“Road Closed” signs often in wrong spot, says reader

The in basket: Ellen Baxter is concerned about where road closure signs are placed.

“In the past year, I cannot tell you how many times a road has been closed (due to accident, tree over wires, etc.) with a dangerous closure spot,” she wrote. “For example, just this week a car went over Tracyton Beach Road. The road should be closed at Riddell and down by Lebo, in my opinion, in spots where cars can safely turn around and detour.

“Instead, cars are forced to do dangerous 3-way turns in pitch black, rainy conditions because the closure was within yards of the scene. It was scary to do this in horrific weather and sight conditions.

“Last year, I was forced to complete another dangerous turn-around in icy conditions near the same spot because a car had gone off, yet again. There were no driveways, no safe spots to turn my car back around.

“Another example is several weeks ago during the wind storm, a tree was over the power line near Fairgrounds and Tracyton. Again, the sign came in a dangerous spot, well above Barker Creek…instead of a more logical spot down at the WIDE Barker Creek road and before the speed bumps when heading toward Tracyton from Silverdale.

“We have young drivers on the road as well, who haven’t all had experience with adverse conditions, let alone, changes in directions and having to make dangerous u-turns on closed roads.” she said.

The out basket: Jeff Shea, traffic engineer for Kitsap County, which handled the recent Tracyton Beach Road closure and many of the windstorm closures, replied, comprehensively, “There are state laws that govern the closure of roads temporarily. The county is fairly restricted when it comes to road closures. Basically the law allows us to close roads for emergencies and to do maintenance and improvements on public roads. For road construction, we are allowed to close a road for up to 12 hours without Board of County Commissioner’s approval.  Anything longer than 12 hours requires an approved resolution signed by the BOCC board.

Planned construction allows us to look at different options for traffic management.  We can close the road, we can detour traffic or we can flag traffic through the construction zone.  If we close a road we normally provide a signed detour route. In all cases we comply with federal and WSDOT standards for signage of any closure or flagging operation.

Emergency closures present several challenges we don’t have with planned closures:

– We don’t know when they will occur.

– We have no way of knowing how long they will last.

– Normally they occur during storm events, which means many roads will be closed.

– Many involve utility wires in trees which we can’t clear until the utility company clears the wires. During big storms the utility doesn’t always tell us when the lines have been cleared.  They are busy with multiple problems throughout the county, just as we are.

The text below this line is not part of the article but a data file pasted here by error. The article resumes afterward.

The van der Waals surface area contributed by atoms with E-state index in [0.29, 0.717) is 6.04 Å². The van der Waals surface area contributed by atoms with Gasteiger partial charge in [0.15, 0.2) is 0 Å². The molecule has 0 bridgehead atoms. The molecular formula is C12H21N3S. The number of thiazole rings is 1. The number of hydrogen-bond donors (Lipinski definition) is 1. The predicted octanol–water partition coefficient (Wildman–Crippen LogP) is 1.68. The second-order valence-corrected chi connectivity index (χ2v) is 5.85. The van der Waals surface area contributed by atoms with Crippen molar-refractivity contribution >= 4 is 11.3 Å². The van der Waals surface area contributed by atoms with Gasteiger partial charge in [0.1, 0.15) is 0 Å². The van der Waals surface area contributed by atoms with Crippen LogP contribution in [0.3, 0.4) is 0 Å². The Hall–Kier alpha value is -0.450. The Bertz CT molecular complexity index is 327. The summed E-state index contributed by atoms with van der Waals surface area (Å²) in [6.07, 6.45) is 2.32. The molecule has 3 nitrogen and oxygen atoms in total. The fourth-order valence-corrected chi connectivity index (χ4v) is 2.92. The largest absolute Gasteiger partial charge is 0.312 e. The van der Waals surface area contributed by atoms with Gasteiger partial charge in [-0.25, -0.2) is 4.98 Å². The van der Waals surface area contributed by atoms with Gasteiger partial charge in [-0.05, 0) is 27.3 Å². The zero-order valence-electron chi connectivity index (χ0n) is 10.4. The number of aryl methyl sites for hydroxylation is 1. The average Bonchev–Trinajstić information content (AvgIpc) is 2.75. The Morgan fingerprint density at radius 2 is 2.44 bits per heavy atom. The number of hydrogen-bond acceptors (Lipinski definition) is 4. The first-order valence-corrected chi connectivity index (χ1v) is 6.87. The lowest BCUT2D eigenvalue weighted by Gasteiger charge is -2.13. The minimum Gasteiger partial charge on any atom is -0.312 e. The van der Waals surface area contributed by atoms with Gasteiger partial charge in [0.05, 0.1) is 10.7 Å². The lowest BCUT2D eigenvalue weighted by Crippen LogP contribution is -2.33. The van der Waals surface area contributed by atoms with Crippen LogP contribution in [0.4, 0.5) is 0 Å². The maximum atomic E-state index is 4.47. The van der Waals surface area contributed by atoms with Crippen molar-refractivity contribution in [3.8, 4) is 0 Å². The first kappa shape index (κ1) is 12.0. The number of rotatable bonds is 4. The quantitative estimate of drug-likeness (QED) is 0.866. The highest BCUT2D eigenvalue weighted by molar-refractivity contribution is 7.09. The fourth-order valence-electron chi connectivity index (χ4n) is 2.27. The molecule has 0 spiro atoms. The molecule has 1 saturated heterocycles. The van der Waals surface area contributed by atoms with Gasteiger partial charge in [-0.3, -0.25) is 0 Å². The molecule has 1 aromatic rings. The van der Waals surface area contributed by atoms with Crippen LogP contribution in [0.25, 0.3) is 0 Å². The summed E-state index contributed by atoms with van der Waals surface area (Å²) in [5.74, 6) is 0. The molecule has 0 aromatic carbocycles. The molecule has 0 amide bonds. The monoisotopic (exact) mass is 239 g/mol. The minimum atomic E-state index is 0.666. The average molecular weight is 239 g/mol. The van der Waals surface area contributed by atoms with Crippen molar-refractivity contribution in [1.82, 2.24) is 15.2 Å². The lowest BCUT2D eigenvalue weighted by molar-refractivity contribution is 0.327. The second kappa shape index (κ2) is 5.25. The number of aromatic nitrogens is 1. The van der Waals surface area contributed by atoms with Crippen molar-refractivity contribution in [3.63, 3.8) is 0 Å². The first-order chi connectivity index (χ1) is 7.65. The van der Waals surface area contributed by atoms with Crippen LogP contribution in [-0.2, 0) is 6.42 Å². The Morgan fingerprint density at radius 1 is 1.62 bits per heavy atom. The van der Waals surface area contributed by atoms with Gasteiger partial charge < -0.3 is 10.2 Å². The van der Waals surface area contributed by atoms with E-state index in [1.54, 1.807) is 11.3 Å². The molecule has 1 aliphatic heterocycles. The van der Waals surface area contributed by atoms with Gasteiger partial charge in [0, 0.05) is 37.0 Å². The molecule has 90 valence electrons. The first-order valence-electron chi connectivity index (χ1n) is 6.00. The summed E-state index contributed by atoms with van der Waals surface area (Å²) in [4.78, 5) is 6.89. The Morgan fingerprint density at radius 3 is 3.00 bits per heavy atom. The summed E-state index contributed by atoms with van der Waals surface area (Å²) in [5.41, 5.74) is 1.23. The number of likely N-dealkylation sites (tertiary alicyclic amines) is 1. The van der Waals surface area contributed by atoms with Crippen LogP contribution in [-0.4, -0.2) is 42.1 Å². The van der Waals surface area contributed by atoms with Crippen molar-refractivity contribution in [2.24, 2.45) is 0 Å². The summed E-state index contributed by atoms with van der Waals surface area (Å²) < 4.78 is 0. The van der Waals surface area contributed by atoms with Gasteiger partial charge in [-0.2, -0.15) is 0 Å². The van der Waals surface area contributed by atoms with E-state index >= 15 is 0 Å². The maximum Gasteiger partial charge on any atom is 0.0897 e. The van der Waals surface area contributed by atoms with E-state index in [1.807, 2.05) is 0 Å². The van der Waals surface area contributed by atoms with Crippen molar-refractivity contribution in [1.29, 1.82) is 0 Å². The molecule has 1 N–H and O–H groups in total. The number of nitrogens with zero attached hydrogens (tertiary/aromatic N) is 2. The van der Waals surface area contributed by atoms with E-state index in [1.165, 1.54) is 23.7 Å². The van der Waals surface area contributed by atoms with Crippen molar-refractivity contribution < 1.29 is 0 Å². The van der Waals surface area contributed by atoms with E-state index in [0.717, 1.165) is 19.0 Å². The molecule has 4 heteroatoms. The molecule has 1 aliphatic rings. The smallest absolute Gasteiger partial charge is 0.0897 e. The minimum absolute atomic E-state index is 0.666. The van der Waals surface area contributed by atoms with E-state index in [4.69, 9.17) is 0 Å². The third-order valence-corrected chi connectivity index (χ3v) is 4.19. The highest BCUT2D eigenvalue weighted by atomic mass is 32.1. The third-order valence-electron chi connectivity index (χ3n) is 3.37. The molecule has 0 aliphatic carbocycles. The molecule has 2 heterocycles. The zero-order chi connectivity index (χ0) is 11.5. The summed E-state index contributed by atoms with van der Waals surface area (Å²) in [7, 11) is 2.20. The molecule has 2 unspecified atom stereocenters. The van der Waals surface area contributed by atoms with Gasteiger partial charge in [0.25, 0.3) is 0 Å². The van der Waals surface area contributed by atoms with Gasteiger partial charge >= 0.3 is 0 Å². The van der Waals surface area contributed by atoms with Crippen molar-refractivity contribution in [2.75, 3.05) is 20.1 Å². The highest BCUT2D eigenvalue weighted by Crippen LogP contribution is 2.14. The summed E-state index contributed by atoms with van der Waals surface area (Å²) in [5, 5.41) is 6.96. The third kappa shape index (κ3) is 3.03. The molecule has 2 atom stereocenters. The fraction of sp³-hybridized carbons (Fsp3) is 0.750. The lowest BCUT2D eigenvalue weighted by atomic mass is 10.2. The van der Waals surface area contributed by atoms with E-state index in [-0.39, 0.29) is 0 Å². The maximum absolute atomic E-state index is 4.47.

– Sometimes we are directed by a sheriff’s deputy to close a road and we are not made aware of the reason.

“Our first concern on emergency closures is the safety of the traveling public. The first thing we will do is close the road at the downed tree, the washed away road, or whatever it may be.  We try to close it at the nearest intersection, so motorists can turn their vehicles around. This creates a problem for residents that live within the intersection and the actual obstacle in the road.  They are forced to drive around the barrier to see if they can get to their homes.

“Sometimes we are asked to set up detours for these temporary events.  If we figure the closure will last longer than a day or two we may consider setting up a detour.

“In most cases, though, the detours we are asked to set up require custom-made signs that need to be fabricated.  Making and transporting the signs can take several hours in most cases.

“Another problem we run into is the lack of road network in the county.  Some remote closures can require miles of detour with many turns.  Every turn requires two signs, one for each direction. Even short detours can take up to 10 signs or more.  If we have several closures, we will run out of signs very fast.  As I pointed out we normally don’t know when the road will reopen. On one closure we were about to put our last detour sign up, and the road re-opened.

“A great way to stay ‘in-the-know’ is to subscribe to the county road report,” Jeff said. “This service will alert you to any road closures throughout Kitsap County.

One thought on ““Road Closed” signs often in wrong spot, says reader

  1. In certain spots when there is a road closure due to emergency, does not necessarily have to set up a detour. But instead can just put up a road closed sign at the spot and a “road closed ahead to thru traffic @ Whatever street”. That way it is possible for cars to have the opportunity to not continue. But With all drivers out there who don’t read signs on the road or don’t believe the signs, they will continue to the area and then have to make a hard U-turn that they should already know how to do, because it should be taught to them by their parents or in drivers ed. And my daughter just took drivers ed and did not do one U-turn. But I took her out do drive in ways not taught to her, including u-turns and even driving through big puddles at a decent speed to feel hydroplaning. Even took her to the mountains to drive on ice and snow.

    But to sit there and use young kids who don’t have the experience of different types of road conditions or driving conditions is not an excuse for them to not know. One it should be taught in class, (minus the snow, I was taught how to drive in severe weather conditions in the South) or their parents should take the time to teach them more. But with that being said most people who drive up here have lived here their whole lives and still cannot drive in rain or snow. Drive Safe

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